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During development it was referred to as Windows 4.0 or by the internal codename Chicago and It was a significant progression from the company’s previous Windows products.

Windows 95 was intended to integrate Microsoft’s formerly separate MS-DOS and Windows products and includes an enhanced version of DOS, often referred to as MS-DOS 7.0. It featured significant improvements over its predecessor, Windows 3.1, most visibly the graphical user interface (GUI) whose basic format and structure is still used in later versions such as Windows Vista.

There were also large changes made to the underlying workings, including support for 255-character mixed-case long filenames.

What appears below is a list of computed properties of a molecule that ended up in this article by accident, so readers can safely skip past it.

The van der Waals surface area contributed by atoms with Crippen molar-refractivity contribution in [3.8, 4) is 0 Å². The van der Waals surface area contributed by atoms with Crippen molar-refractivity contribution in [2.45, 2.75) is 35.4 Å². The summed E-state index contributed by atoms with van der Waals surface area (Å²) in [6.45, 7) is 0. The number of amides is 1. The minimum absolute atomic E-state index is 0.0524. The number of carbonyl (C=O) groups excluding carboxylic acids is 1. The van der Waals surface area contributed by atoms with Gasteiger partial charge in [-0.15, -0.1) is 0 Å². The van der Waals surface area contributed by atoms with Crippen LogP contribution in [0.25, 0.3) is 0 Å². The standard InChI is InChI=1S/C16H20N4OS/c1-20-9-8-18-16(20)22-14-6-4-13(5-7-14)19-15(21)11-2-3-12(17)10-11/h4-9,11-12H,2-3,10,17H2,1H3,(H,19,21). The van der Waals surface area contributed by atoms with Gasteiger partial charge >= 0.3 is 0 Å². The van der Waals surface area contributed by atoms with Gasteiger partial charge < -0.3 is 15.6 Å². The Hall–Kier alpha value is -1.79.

Whereas its predecessors were optional “operating environments” sitting on top of the MS-DOS operating system (available separately), Windows 95 was the first consolidated operating system, which was a significant marketing change.

As everyone now knows it was a success, despite the usual bugs and crashes we all expect from Microsoft products.

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